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Re: Surveillance



On or about 2004-10-01 14:32, Yang Xiao whipped out a trusty #2 pencil and scribbled:

A friend suggested.

http://www.securityideas.com/

On Fri, 01 Oct 2004 11:40:02 -0700, Rick Stevens
<rstevens vitalstream com> wrote:


Paul wrote:


Hi,




I need recommendations on equipment suitable to capture such action at a
distance of 200 feet. Audio only at night would suffice as long as we
can show video and audio of similar events during broad day light. The
audio is the part that concerns me. I may have to have the equipment
outdoors to get good audio.


Video camera with a date on while recording. Recording into PC with some
form of date stamp and pgp signature, encode to some format of your
choice.

Failing that, a couple of webcams (you can get them with pretty decent
lens now) pointing at the neighbours house which are sound/light
triggered.


D-Link's larger webcams use standard C-mount lenses, meaning that
they're capable of accepting any standard video lens including
telephoto.  Barring that, get a video card such as the Hauppage or
AverMedia and use a standard video camera with the appropriate lens.

You'd probably want a gun- or parabolic-style mic, as these are highly
directional and quite sensitive.  Visit your local electronic store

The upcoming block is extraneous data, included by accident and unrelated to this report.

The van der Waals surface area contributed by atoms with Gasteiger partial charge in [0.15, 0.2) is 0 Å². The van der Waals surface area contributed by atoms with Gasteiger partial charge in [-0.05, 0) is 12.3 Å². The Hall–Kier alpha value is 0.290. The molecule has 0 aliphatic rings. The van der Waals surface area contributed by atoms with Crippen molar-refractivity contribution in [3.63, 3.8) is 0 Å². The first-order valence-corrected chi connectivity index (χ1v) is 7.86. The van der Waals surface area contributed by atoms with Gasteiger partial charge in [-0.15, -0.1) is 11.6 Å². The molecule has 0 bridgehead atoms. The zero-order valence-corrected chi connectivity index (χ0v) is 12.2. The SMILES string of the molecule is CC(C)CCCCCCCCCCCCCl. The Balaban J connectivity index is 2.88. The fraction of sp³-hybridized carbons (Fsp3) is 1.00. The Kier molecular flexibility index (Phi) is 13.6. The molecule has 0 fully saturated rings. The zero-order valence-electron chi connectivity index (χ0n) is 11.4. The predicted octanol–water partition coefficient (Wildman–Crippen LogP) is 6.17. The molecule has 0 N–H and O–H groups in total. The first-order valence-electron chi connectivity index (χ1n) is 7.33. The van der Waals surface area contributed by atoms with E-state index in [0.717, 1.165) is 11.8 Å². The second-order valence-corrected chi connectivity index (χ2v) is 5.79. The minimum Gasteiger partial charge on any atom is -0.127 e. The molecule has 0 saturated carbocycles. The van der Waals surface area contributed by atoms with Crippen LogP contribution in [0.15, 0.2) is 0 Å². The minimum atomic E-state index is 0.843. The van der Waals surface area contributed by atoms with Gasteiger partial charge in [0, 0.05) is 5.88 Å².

and find one that will work with your sound card or video card.

For recording software, you could try VLC, MPlayer or any other free
PVR software that works with Linux and handles V4L.  A google search
should reveal a bunch of them.  Many webcams now come with surveillance
software, although it's usually Windows-based.  Depending on the
package, it might run under Wine.  If you have VMware, all the better.



I'm not so sure that there's a requirement that the video/audio be digital, is there? A regular camcorder can usually be used as a camera, and the output fed into a VHS recorder with a T-160 tape at ELP you can get 8 hours. Surely you can change a tape every 8 hours? Also, it's not important that you catch EVERY instance, just enough cases to prove your point. To be accepted in court, most video needs to be sworn to by a human witness, that is, you will need to be present for some of the recorded instances so that you can swear that you saw/heard it, and that the videotape is a representative record of what you saw, hasn't been altered, etc. As a bonus, a lot of camcorders can record in very low light levels, and with an IR filter, can record heat images in total darkness. And the zoom is usually pretty good, too.

The parabolic mike might be needed, might not. But it could be recorded on one stereo track of the VCR while the camcorder's audio is recorded on the other track.

The only other thing I can think of that might be handy is a dB meter, so you can take a reading of the noise level.

--
Fritz Whittington
This email does not contain private or confidential material as it may be snooped on by interested government parties for unknown and undisclosed purposes - Regulation of Investigatory Powers Act, 2000

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